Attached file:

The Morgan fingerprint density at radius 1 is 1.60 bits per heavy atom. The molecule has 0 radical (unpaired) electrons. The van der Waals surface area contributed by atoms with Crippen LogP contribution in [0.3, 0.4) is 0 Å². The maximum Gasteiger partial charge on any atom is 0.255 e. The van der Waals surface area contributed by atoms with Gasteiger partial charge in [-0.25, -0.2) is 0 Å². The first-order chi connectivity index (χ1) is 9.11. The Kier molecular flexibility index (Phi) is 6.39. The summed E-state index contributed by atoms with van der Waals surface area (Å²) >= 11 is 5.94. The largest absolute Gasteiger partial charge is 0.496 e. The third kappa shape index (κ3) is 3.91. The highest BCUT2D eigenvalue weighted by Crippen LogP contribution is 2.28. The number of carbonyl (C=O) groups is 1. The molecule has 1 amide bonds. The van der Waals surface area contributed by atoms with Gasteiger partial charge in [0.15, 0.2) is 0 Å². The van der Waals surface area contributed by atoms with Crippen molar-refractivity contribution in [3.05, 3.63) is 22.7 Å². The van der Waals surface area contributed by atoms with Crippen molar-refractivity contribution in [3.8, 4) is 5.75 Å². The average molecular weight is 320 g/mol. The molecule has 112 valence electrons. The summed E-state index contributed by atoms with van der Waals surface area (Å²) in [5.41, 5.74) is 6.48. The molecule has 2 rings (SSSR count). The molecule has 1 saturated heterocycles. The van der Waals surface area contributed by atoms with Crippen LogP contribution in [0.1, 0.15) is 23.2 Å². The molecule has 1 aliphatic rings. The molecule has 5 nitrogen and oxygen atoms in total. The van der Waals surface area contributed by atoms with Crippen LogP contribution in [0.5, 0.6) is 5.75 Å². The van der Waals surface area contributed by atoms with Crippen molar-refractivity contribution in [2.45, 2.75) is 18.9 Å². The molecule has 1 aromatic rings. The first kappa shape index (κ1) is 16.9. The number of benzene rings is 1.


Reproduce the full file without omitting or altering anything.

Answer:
The Morgan fingerprint density at radius 1 is 1.60 bits per heavy atom. The molecule has 0 radical (unpaired) electrons. The van der Waals surface area contributed by atoms with Crippen LogP contribution in [0.3, 0.4) is 0 Å². The maximum Gasteiger partial charge on any atom is 0.255 e. The van der Waals surface area contributed by atoms with Gasteiger partial charge in [-0.25, -0.2) is 0 Å². The first-order chi connectivity index (χ1) is 9.11. The Kier molecular flexibility index (Phi) is 6.39. The summed E-state index contributed by atoms with van der Waals surface area (Å²) >= 11 is 5.94. The largest absolute Gasteiger partial charge is 0.496 e. The third kappa shape index (κ3) is 3.91. The highest BCUT2D eigenvalue weighted by Crippen LogP contribution is 2.28. The number of carbonyl (C=O) groups is 1. The molecule has 1 amide bonds. The van der Waals surface area contributed by atoms with Gasteiger partial charge in [0.15, 0.2) is 0 Å². The van der Waals surface area contributed by atoms with Crippen molar-refractivity contribution in [3.05, 3.63) is 22.7 Å². The van der Waals surface area contributed by atoms with Crippen molar-refractivity contribution in [3.8, 4) is 5.75 Å². The average molecular weight is 320 g/mol. The molecule has 112 valence electrons. The summed E-state index contributed by atoms with van der Waals surface area (Å²) in [5.41, 5.74) is 6.48. The molecule has 2 rings (SSSR count). The molecule has 1 saturated heterocycles. The van der Waals surface area contributed by atoms with Crippen LogP contribution in [0.1, 0.15) is 23.2 Å². The molecule has 1 aliphatic rings. The molecule has 5 nitrogen and oxygen atoms in total. The van der Waals surface area contributed by atoms with Crippen LogP contribution in [0.5, 0.6) is 5.75 Å². The van der Waals surface area contributed by atoms with Crippen molar-refractivity contribution in [2.45, 2.75) is 18.9 Å². The molecule has 1 aromatic rings. The first kappa shape index (κ1) is 16.9. The number of benzene rings is 1.